Meriden Humane Society opens its doors for transparency after director charged with forgery

MERIDEN – The Meriden Humane Society opened its doors to the public just a few days after the director Marlena DiBianco was arrested, accused of forgery.

An open house was held Saturday at the shelter.  Organizers say it was put in place to be transparent, answer any questions the public may have, and show they are there for one thing: the animals.

The Meriden Humane Society has been open for 123 years as a home for some animals or a temporary place until they find one.

“Last year we adopted out about 500 animals,” Volunteer Alexia Belperron said. “At any given time we have somewhere between 100-120 animals in the shelter including small dogs, big dogs, cats and kittens."

A rough week for the animal shelter after DiBianco was arrested Wednesday.

Police said that in April of 2015 there were a number of broad-based allegations of misconduct brought to their attention that led them to investigate her.

The warrant stemmed from the forging of a rabies certificate in which a non-vaccinated animal was adopted out to a member of the public, leading the person who adopted the animal to believe that it had been vaccinated, according to police.

“Obviously we were shocked, surprised, the timing is quite suspect, the way that it was handled is surprising,” Belperron said. “I don’t want to say that forgery is not a serious issue but an arrest warrant that is issued within an hour of it coming out when there are I think many other arrests warrants open in the city that haven’t been issued, I don’t know why this is such a focus for the city.”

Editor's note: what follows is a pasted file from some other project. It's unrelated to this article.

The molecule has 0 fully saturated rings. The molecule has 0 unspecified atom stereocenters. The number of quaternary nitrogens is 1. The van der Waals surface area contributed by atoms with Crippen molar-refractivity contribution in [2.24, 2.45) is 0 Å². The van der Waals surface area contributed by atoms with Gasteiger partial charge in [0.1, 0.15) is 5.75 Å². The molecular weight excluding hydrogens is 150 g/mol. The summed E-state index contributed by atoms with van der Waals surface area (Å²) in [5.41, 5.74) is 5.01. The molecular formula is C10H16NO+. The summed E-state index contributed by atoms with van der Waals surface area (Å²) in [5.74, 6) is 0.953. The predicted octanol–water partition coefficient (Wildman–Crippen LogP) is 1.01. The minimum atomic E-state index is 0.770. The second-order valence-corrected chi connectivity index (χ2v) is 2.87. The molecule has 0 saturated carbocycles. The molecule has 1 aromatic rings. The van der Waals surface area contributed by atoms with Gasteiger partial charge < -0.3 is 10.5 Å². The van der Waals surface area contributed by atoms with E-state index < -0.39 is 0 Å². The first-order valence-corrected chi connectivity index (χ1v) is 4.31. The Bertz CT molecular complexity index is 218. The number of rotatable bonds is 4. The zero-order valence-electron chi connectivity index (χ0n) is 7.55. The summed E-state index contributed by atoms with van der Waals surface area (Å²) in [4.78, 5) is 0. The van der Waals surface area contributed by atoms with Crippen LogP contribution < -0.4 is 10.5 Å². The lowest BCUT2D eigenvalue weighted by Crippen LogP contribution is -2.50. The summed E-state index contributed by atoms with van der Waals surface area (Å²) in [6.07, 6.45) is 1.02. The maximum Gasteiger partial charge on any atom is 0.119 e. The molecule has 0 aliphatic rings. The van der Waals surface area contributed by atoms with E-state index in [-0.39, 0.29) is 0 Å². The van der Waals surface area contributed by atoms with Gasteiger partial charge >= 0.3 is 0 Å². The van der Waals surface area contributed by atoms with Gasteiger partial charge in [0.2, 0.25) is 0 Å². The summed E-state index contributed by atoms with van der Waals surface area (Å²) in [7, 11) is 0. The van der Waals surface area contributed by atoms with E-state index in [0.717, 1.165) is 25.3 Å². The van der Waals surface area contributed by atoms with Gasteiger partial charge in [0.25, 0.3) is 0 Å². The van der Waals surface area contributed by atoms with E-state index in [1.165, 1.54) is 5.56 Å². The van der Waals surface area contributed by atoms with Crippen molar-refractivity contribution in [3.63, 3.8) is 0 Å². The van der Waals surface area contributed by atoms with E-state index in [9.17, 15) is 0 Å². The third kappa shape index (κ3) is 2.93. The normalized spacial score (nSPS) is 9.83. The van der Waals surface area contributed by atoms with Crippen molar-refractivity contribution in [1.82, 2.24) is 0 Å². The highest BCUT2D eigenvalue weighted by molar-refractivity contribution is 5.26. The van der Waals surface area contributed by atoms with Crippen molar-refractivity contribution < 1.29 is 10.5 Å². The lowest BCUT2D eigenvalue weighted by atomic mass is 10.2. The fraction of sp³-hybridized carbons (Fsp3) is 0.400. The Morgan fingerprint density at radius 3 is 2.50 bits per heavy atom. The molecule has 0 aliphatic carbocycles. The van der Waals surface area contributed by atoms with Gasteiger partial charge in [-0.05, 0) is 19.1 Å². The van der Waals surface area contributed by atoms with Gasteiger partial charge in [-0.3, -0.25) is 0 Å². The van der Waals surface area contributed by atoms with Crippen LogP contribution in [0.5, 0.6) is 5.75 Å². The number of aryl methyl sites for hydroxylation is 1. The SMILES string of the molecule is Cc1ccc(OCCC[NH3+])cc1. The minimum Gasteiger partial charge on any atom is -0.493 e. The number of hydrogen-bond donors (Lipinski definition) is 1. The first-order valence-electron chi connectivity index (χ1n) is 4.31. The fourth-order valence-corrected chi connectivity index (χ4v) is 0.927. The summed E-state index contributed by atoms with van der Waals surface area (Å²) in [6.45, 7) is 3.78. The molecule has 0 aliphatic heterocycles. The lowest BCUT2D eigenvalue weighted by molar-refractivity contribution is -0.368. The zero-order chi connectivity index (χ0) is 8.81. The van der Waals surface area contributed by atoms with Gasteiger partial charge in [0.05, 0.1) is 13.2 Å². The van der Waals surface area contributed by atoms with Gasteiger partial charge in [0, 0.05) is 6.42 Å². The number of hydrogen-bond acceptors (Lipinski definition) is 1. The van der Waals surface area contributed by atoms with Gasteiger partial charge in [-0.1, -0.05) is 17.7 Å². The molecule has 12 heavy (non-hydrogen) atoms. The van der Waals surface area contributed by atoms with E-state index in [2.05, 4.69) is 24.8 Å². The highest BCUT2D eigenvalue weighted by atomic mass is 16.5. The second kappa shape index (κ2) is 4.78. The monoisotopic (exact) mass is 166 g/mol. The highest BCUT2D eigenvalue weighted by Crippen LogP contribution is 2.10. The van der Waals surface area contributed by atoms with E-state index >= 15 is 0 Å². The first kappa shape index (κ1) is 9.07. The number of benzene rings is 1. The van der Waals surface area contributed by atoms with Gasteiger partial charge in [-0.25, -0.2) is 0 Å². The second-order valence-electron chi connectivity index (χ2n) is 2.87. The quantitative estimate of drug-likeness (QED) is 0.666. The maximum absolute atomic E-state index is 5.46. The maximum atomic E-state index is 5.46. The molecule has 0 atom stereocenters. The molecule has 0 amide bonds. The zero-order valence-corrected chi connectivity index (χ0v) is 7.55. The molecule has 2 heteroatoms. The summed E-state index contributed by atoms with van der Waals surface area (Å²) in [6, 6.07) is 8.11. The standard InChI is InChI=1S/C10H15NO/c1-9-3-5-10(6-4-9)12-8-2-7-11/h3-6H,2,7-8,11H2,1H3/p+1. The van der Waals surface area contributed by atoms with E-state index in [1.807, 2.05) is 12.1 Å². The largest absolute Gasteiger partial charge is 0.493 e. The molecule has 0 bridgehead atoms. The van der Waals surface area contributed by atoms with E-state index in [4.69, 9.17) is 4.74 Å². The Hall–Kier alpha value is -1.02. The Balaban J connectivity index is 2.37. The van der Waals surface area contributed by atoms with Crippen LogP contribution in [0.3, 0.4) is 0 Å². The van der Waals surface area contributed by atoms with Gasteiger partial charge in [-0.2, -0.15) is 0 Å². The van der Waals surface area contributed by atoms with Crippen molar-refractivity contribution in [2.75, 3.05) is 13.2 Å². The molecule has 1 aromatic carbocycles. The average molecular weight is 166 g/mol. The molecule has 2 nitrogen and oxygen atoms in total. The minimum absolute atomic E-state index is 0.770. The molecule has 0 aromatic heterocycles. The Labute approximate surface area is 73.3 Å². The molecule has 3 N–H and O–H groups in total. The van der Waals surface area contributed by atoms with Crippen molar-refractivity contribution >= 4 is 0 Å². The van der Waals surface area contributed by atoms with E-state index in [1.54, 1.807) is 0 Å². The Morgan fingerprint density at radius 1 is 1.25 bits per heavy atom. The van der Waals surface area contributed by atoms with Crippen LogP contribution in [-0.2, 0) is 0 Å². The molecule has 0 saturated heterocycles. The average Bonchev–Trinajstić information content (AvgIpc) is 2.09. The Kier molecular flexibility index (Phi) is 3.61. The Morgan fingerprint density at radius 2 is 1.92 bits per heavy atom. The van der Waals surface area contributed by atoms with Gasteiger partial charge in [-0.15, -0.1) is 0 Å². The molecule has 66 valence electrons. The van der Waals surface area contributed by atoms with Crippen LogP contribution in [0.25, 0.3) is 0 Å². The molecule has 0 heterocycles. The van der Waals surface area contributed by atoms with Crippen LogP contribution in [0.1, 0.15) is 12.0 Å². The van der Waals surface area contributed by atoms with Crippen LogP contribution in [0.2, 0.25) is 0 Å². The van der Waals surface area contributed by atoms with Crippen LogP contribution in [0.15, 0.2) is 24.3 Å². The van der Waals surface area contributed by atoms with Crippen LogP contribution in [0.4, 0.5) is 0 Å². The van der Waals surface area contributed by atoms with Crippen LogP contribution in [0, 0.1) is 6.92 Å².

This comes in the midst of negotiations with the city over a new lease. The building located at 311 Murdoch Ave. is shared with the city’s Animal Control.

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Meriden Mayer Kevin Scarpati said another non-profit, Saving Paws, has proposed taking over part of the building for use of their services including an on-site veterinarian.

Humane Society volunteers said they don’t have space to spare.

“That space that they’re looking to lease out to Saving Paws houses our small dogs, our isolation room and our storage,” Volunteer Alysia Robinson said. “We wouldn’t be able to care for small dogs, we wouldn’t be able to take in new cats, because they require two-week isolation period so we know they’re not gonna get the rest of the population sick.”

“It would be devastating for the residents, it would be devastating for the animals, and it is long term probably gonna cost the city more money if they’re gonna have to take in the animals that we can no longer take,” Belperron said.

According to Mayor Scarpati, the Humane Society’s lease was up April 2015 and did not include the rooms of concern.

He said it’s up to council and the city’s legal team which proposal is best fit for the city. They are currently looking at the Meriden Humane Society’s proposal.

Volunteers said these recent issues are taking time away from why they are there in the first place, the animals.

“We’ve been doing it for 120 years and I hope that we’re still doing it 120 years from now,” Belperron said. “I hope that we can solve our differences for the residents and for the animals.”

DiBianco was charged with second-degree forgery and released on a Written Promise to Appear in court on Tuesday, September 20.

The Humane Society has released a statement which can be found here.